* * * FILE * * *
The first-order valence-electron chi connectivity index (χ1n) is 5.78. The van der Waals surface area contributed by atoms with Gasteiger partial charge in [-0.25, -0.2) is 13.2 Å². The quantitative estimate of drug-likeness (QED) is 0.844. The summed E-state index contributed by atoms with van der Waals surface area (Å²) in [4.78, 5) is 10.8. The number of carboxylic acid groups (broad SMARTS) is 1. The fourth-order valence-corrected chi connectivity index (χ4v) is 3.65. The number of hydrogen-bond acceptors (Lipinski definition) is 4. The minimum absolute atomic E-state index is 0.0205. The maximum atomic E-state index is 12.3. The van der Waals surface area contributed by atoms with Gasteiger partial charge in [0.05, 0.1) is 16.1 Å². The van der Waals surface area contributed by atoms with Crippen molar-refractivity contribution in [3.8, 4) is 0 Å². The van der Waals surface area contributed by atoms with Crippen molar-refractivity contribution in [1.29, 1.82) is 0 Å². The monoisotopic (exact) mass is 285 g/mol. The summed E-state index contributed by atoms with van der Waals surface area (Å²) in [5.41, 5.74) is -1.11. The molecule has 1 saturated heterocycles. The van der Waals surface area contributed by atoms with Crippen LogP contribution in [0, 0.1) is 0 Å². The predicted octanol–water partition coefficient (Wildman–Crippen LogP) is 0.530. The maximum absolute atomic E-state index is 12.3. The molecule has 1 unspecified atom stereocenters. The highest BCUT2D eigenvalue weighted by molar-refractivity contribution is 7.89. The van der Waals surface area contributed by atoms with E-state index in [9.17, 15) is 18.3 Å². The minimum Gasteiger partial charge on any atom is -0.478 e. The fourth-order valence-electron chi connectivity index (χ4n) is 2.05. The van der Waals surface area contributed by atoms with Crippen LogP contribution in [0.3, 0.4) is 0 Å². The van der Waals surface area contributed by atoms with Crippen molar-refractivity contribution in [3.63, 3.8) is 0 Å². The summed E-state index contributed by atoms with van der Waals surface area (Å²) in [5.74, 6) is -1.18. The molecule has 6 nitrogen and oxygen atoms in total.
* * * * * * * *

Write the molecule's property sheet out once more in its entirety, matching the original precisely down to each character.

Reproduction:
The first-order valence-electron chi connectivity index (χ1n) is 5.78. The van der Waals surface area contributed by atoms with Gasteiger partial charge in [-0.25, -0.2) is 13.2 Å². The quantitative estimate of drug-likeness (QED) is 0.844. The summed E-state index contributed by atoms with van der Waals surface area (Å²) in [4.78, 5) is 10.8. The number of carboxylic acid groups (broad SMARTS) is 1. The fourth-order valence-corrected chi connectivity index (χ4v) is 3.65. The number of hydrogen-bond acceptors (Lipinski definition) is 4. The minimum absolute atomic E-state index is 0.0205. The maximum atomic E-state index is 12.3. The van der Waals surface area contributed by atoms with Gasteiger partial charge in [0.05, 0.1) is 16.1 Å². The van der Waals surface area contributed by atoms with Crippen molar-refractivity contribution in [3.8, 4) is 0 Å². The van der Waals surface area contributed by atoms with Crippen molar-refractivity contribution in [1.29, 1.82) is 0 Å². The monoisotopic (exact) mass is 285 g/mol. The summed E-state index contributed by atoms with van der Waals surface area (Å²) in [5.41, 5.74) is -1.11. The molecule has 1 saturated heterocycles. The van der Waals surface area contributed by atoms with Crippen LogP contribution in [0, 0.1) is 0 Å². The predicted octanol–water partition coefficient (Wildman–Crippen LogP) is 0.530. The maximum absolute atomic E-state index is 12.3. The molecule has 1 unspecified atom stereocenters. The highest BCUT2D eigenvalue weighted by molar-refractivity contribution is 7.89. The van der Waals surface area contributed by atoms with E-state index in [9.17, 15) is 18.3 Å². The minimum Gasteiger partial charge on any atom is -0.478 e. The fourth-order valence-electron chi connectivity index (χ4n) is 2.05. The van der Waals surface area contributed by atoms with Crippen LogP contribution in [0.3, 0.4) is 0 Å². The van der Waals surface area contributed by atoms with Crippen molar-refractivity contribution in [3.63, 3.8) is 0 Å². The summed E-state index contributed by atoms with van der Waals surface area (Å²) in [5.74, 6) is -1.18. The molecule has 6 nitrogen and oxygen atoms in total.